Monday, October 12, 2020

The Only Good Indians - Stephen Graham Jones

Summary: Seamlessly blending classic horror and a dramatic narrative with sharp social commentary, The Only Good Indians follows four American Indian men after a disturbing event from their youth puts them in a desperate struggle for their lives. Tracked by an entity bent on revenge, these childhood friends are helpless as the culture and traditions they left behind catch up to them in a violent, vengeful way. (Summary and pic from

My Review: I’m excited to be reviewing this book during the spooky season of the year. I am one of those people who has no problem reading scary/creepy/mysterious/horror books at any time of the year. I love them whenever! However, I do feel like I need to be planning ahead of what I’m going to read to get me in to the optimal Halloween mood. Murder? Ghosts? Paranormal activity? Zombies? Vampires? Scary houses? Creepy people? Lore? Cultural myths and creatures? The possibilities are endless and delightful! Today I bring you a review of a book that is fun because it covers several of the topics I listed above in a possible Halloween mishmash of delight.

The Only Good Indians starts out like any good crime book with a nod and some background to the situation that stirred all this madness up. I always like this, and often find myself reading this part again after I’ve read the whole book just to figure out all the things I didn’t know that I didn’t know. Once it launches in to the telling of the story, things seem normal enough, as far as a crime book goes. As the book goes on, however, it becomes very obvious that things are not what they seem—there is a crime, yes, but then there are more crimes of passion and murder, and all underlying it and fortifying it is Native American beliefs, stories, and characters who flesh out what is happening and why. It’s great! I always love stories based on culture, and Stephen Graham Jones does a great job of this.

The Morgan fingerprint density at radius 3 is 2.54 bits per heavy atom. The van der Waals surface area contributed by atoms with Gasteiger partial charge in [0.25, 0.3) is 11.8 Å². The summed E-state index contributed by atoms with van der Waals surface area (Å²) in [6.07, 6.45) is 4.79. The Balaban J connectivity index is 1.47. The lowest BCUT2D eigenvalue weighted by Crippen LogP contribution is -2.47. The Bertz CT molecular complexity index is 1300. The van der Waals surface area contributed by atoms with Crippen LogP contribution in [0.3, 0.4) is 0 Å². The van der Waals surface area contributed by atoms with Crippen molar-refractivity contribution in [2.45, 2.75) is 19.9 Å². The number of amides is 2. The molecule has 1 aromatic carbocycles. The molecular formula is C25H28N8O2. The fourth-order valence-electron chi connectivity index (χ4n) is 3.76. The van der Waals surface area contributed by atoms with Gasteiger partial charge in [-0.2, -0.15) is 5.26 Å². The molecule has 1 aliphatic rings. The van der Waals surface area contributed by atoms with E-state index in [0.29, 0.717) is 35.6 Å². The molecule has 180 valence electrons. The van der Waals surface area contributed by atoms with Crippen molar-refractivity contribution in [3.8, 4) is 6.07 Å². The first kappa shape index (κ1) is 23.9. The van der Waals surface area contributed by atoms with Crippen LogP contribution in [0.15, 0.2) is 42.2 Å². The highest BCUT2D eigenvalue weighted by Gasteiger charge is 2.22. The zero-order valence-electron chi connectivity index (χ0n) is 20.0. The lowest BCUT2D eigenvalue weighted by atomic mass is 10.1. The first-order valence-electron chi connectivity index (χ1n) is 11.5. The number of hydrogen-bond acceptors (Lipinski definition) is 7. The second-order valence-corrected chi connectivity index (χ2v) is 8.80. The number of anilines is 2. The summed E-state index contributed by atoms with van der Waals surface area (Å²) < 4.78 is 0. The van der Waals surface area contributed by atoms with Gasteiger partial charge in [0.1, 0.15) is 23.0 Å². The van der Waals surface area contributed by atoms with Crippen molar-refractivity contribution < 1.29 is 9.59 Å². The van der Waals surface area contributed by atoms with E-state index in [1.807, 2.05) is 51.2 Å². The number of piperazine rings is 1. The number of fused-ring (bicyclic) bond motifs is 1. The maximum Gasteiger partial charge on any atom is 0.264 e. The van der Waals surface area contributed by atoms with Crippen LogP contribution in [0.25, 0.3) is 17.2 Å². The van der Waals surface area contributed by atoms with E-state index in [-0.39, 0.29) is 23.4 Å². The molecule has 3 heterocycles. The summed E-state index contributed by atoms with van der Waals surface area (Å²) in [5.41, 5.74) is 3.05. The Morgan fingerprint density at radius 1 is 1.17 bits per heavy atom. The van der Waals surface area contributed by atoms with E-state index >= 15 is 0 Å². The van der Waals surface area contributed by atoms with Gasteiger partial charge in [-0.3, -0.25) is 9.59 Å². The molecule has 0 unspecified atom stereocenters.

One of the things I really appreciated about this book was the Native American perspective that the author brings. It’s one thing for an outsider to observe and state what they think about the Navajo and Blackfeet culture, and how it has evolved over the centuries, but completely another for one to comment on their own culture (the author is Blackfeet Native American). There are things about relationships between tribes, relationships to land, relationships to each other that we can’t fathom unless we are let in by one who is part of it, and I was grateful for Stephen Graham Jones doing this in such a way that I felt like I was able to get a glimpse into this very important Native culture. I thought the characters were interesting and added viewpoints (because of course not everyone feels the same, even about their own shared experiences and history), and I felt like this story did a great job of discussing a culture that is within two worlds—the historical and the recent.
Let’s talk about the horror of this book. Oh, there is definitely some! The entity that comes to haunt the characters because of a past event is fearsome and frightening! I don’t want to give too much away, but suffice it to say that I thought it was very scary, and its idea of retribution and why it existed was fascinating but also deliciously scary. This part of the story was confusing at times, just because I think I was messing up which characters were which. However, my confusion did not interfere with the horror of it all. That was loud and clear!

This is a great book if you are in to Native American culture and lore, or even if you’re just a crime or horror reader. It will be a great, creepy ready for your Halloween season!

My Rating: 3.5 Stars

For the sensitive reader: There is violence, language, and referral to sex (although nothing graphic). I would say that if you read this genre, you’ll be fine with this book.

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